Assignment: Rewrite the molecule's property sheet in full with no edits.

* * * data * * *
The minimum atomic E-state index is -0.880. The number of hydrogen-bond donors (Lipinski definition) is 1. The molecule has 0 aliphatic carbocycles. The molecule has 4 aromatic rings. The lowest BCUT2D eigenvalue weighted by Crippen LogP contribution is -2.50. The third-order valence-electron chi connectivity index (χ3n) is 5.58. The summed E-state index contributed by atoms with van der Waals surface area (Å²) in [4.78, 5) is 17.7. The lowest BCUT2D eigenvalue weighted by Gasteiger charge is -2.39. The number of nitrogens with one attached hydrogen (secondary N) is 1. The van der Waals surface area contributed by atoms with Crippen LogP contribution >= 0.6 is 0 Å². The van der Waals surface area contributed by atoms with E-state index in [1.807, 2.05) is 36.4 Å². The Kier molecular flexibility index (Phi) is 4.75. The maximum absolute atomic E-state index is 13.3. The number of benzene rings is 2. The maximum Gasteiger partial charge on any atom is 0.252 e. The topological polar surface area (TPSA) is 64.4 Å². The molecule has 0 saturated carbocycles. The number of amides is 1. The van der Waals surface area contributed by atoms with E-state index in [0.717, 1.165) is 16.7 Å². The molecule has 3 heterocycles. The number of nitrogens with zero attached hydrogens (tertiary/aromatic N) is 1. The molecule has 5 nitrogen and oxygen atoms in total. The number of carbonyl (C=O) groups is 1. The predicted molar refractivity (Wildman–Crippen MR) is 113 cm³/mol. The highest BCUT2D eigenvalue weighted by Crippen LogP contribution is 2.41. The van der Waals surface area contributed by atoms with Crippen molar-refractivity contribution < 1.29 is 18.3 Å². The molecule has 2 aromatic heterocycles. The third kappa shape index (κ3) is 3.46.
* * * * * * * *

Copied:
The minimum atomic E-state index is -0.880. The number of hydrogen-bond donors (Lipinski definition) is 1. The molecule has 0 aliphatic carbocycles. The molecule has 4 aromatic rings. The lowest BCUT2D eigenvalue weighted by Crippen LogP contribution is -2.50. The third-order valence-electron chi connectivity index (χ3n) is 5.58. The summed E-state index contributed by atoms with van der Waals surface area (Å²) in [4.78, 5) is 17.7. The lowest BCUT2D eigenvalue weighted by Gasteiger charge is -2.39. The number of nitrogens with one attached hydrogen (secondary N) is 1. The van der Waals surface area contributed by atoms with Crippen LogP contribution >= 0.6 is 0 Å². The van der Waals surface area contributed by atoms with E-state index in [1.807, 2.05) is 36.4 Å². The Kier molecular flexibility index (Phi) is 4.75. The maximum absolute atomic E-state index is 13.3. The number of benzene rings is 2. The maximum Gasteiger partial charge on any atom is 0.252 e. The topological polar surface area (TPSA) is 64.4 Å². The molecule has 0 saturated carbocycles. The number of amides is 1. The van der Waals surface area contributed by atoms with E-state index in [0.717, 1.165) is 16.7 Å². The molecule has 3 heterocycles. The number of nitrogens with zero attached hydrogens (tertiary/aromatic N) is 1. The molecule has 5 nitrogen and oxygen atoms in total. The number of carbonyl (C=O) groups is 1. The predicted molar refractivity (Wildman–Crippen MR) is 113 cm³/mol. The highest BCUT2D eigenvalue weighted by Crippen LogP contribution is 2.41. The van der Waals surface area contributed by atoms with Crippen molar-refractivity contribution < 1.29 is 18.3 Å². The molecule has 2 aromatic heterocycles. The third kappa shape index (κ3) is 3.46.